Friday, October 14, 2011

Poetry Friday

Like the poem, but I'm thinking the translation could be better. Nevertheless...

Bring me the sunflower

Eugenio Montale

Bring me the sunflower so I may transplant it

in my native soil burnt by the sea-salt,

let it display all day to the mirroring blue spaces

of the sky the anxiety of its yellow face.

Obscure things tend towards clarity,

bodies dissolve themselves in a weightless flow

of colors: these then into music. To vanish

is thus the supreme fate of all fates.

Bring me the plant that points to where

pale transparencies rise to the heights

and life itself evaporates like air;

bring me the sunflower crazed with light.

translated from the Italian by Margaret Brose

Wednesday, October 12, 2011

In golf?

I flipped on the Golf Channel, which was airing the LPGA's HanaBank Championship this past weekend. It was background and it was on less than two minutes when I heard the British male commentator say that it would have been a "wussy" move if Yani Tseng hadn't pulled out her driver for her tee shot because her playing partner had just done so.
Really, wussy--in golf?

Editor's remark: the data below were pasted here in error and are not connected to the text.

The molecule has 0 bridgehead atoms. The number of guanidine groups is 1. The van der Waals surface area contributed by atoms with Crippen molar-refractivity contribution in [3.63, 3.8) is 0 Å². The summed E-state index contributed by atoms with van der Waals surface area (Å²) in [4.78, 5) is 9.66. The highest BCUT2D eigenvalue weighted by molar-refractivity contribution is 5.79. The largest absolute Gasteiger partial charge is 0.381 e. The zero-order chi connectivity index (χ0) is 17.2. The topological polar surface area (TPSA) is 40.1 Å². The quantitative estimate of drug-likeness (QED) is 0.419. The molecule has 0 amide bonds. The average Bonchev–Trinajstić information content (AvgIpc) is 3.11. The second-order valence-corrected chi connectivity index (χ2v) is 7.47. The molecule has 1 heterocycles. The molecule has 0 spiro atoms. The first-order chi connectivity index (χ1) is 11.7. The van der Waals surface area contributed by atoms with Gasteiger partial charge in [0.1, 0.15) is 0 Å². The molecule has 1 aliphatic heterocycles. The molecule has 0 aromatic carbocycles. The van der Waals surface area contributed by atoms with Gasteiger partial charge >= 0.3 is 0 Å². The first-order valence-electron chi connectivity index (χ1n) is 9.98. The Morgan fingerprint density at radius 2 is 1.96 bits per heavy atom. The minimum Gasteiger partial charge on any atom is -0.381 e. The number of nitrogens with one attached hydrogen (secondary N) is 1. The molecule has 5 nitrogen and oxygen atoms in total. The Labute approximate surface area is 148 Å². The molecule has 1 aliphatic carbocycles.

I mean wussy anywhere is problematic. But in golf it seems all the more weird to use such sexually suggestive slang. And in the context of Yani Tseng? The woman is dominating the LPGA. Never heard of the current number one player who has 9 victories this season and has held the number 1 spot for 34 weeks? Well she's not American and she's not white--which means she isn't getting a lot of attention in the American media.
But at least she's not a wussy after all. She hit an amazing tee shot at that hole--and she won the whole thing.

Friday, October 07, 2011

Poetry Friday

Because I've been teaching transitions in my composition classes...

A Word About Transitions

by Billy Collins

Moreover is not a good way to start a poem
though many begin somewhere in the middle.

Secondly does not belong
at the opening of your second stanza.
Furthermore is to be avoided